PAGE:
Davis stitches together modest patchwork portraits of the other Lady Cougars on pillowcases from scraps of felt and satin that she uses to make costumes for her burlesque dancing. Roy tries to channel the mythical, fairy-tale monster archetypes of her comrades in clunky paintings — Hesketh becomes a gorgon, Driscoll develops a unicorn horn and floppy ears, Horrigan is a “meremaiden” chomping on a fish.
Driscoll based her photos of the Lady Cougars on self-portraits they made, trying to meld their self-representation with her own vision. In a black-and-white shot, Hesketh appears in a fur hat and bikini with what appears to be a toy bird perched on her arm. And there’s a disconcerting dark wet spot that appears like a wound along her belly. Roy is a bleached-blonde woman in a black dress submerged in a blue inflatable pool with a black spider doll crawling along the edge. In the past, Driscoll’s best photos were energized by nostalgic lyricism and crisp fresh details. Here she’s devised an interesting method, but doesn’t seem to have found her voice within it yet, and so the images feel a bit generic.
The Miracle 5, a wacky superhero-themed collective which formed a couple years back, is represented by two of its five members, Elaine Bay and Raul Gonzalez. (I should note here that I’ve been friendly with some of the Miracle 5 folks for years and exhibited with four of them at the Nave last fall.)
Bay, who also answers to “Princess Die,” fills a wall with a giant rainbow-hued poster of Jason, from the Friday the 13th films, in his trademark hockey mask and brandishing a machete. (The exhibit opened on Friday, July 13.) On the floor below, a square is marked out in red and silver tape with cartoon-type moneybags set in the corners. Cardboard knives painted with blood stains circle a tinfoil platter topped by gold branches wrapped in rhinestone American-flag bracelets. Bay imagines it as “a crossing place where worlds of divinity and humanity meet,” a place where the living might obtain divinity by making contact with Jason’s victims. All hail Jason, but the ritual trappings could use a bit more of the sparkly spicy surprise ingredients that made Bay’s assemblages so fun at the Rhys Gallery on Harrison Avenue in February.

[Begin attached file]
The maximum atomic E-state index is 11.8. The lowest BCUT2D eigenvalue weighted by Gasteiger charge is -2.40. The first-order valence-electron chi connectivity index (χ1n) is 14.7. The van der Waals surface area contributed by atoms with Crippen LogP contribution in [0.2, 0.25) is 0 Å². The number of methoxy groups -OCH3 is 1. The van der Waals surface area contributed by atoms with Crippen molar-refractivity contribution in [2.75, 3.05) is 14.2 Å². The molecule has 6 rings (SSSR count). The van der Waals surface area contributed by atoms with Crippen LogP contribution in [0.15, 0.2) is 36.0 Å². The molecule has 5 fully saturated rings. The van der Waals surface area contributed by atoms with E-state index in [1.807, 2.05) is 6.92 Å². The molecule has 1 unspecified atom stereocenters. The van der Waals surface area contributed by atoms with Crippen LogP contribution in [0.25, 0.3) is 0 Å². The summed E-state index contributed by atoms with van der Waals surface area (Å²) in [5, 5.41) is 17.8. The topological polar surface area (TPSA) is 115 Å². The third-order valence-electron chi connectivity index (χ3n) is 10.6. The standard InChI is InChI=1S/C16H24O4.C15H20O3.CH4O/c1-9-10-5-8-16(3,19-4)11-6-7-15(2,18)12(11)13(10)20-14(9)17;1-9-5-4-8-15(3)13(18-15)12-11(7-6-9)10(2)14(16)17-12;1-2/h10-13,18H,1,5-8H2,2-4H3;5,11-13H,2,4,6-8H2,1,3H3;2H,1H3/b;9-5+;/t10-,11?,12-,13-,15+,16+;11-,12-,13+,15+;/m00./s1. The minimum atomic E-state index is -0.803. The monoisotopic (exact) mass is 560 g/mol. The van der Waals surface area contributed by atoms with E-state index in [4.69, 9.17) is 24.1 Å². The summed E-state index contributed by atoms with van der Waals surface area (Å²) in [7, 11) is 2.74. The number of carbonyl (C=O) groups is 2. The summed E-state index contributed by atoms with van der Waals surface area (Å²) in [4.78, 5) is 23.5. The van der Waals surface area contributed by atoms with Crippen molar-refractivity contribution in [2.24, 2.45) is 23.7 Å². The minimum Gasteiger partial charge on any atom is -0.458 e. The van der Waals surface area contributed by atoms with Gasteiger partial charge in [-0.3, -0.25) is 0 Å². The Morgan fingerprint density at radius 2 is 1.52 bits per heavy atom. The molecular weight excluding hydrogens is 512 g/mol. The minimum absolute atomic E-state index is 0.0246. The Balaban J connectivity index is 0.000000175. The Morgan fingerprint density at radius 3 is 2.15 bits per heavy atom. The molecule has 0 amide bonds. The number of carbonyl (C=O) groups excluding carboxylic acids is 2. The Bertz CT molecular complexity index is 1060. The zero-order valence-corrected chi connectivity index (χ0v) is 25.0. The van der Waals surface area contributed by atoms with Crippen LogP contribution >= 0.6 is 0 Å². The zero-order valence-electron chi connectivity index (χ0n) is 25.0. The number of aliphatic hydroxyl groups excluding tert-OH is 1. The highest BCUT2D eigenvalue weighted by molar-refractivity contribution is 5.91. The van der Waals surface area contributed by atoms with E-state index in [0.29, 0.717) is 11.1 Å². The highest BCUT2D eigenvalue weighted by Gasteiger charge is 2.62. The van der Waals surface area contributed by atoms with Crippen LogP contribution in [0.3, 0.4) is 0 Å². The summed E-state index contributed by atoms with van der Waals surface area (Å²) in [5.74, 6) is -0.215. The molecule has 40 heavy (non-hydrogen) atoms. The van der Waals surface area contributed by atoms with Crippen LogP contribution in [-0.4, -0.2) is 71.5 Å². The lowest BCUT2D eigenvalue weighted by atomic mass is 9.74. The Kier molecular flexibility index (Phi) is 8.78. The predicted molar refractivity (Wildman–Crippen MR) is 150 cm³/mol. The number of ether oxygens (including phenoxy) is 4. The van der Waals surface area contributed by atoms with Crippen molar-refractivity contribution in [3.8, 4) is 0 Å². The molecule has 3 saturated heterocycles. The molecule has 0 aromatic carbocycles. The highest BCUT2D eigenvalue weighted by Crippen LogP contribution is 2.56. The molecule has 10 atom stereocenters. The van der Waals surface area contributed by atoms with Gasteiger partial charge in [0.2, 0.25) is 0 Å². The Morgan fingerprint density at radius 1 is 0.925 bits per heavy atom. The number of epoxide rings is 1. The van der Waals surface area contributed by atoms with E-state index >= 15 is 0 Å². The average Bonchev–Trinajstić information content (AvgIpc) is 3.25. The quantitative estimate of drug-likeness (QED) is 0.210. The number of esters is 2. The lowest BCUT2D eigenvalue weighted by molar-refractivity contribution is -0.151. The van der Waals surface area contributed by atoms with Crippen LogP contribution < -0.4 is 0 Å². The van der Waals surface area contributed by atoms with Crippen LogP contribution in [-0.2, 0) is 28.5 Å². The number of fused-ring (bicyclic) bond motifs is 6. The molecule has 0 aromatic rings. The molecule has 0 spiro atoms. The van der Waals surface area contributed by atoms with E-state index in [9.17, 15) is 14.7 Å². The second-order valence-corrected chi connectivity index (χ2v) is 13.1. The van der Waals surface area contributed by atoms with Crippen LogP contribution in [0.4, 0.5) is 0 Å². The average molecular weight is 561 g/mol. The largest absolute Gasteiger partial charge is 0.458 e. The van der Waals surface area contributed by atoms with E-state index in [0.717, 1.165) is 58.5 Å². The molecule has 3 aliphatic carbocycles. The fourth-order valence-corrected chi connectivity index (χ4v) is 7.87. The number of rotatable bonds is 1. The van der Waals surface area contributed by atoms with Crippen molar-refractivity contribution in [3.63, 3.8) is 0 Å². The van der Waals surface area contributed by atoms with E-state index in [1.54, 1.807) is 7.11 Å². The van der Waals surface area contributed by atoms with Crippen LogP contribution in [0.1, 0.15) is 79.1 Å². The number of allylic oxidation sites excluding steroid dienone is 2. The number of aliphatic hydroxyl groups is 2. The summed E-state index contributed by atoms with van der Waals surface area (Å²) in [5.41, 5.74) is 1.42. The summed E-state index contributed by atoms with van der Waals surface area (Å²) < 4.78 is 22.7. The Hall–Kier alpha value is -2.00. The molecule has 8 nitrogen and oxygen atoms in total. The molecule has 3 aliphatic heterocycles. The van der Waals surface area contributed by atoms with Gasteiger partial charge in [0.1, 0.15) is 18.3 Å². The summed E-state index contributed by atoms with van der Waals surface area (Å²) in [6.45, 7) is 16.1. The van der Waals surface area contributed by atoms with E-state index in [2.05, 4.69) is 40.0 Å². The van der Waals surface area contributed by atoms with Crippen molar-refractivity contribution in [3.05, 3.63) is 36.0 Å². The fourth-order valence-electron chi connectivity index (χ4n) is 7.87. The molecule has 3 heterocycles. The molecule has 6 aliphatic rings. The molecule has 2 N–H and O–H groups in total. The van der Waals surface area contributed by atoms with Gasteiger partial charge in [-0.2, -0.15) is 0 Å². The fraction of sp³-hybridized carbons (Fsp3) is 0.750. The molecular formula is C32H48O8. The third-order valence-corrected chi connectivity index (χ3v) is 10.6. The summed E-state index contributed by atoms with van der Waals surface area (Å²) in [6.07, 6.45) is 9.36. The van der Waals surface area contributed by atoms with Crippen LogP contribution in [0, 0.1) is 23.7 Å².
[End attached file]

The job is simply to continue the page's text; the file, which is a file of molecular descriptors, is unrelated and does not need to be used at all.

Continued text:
Gonzalez (a/k/a Cerebot) draws a giant $10 bill with a pop-eyed portrait of Miracle 5 teammate Ken Boutet taking the place of Alexander Hamilton, and shit and a hand flipping the bird replacing the treasury and federal reserve insignias.
Joe Keinberger represents the nearly defunct trio the Olde Ghosts, who bonded over their adoration of horror movies and the macabre. “They really formed in reaction to the Lady Cougars,” Driscoll insists, “because they were jealous that they couldn’t be members.”
“Not quite,” Keinberger says. Driscoll likes to slag on the Olde Ghosts, boasting that the Lady Cougars beat the Olde Ghosts in a DJ battle in Cambridge on Halloween 2005. “They did,” Keinberger says sheepishly. “But they kind of outnumber us. We’re due for a victory somewhere down the line.”
Keinberger presents charming little atmospheric pencil and ink-wash Civil-War-era-style portraits of ape-, skull-, and pumpkin-head “ne’er do wells who have taken part in some of the darker events of our history.” The Krampus of Bellam Falls is a wooly, toothy beast with twig horns. Keinberger, a natural draftsman, makes his drawings look effortless, but they could use something knotty — whether in form or content — for him to tangle with.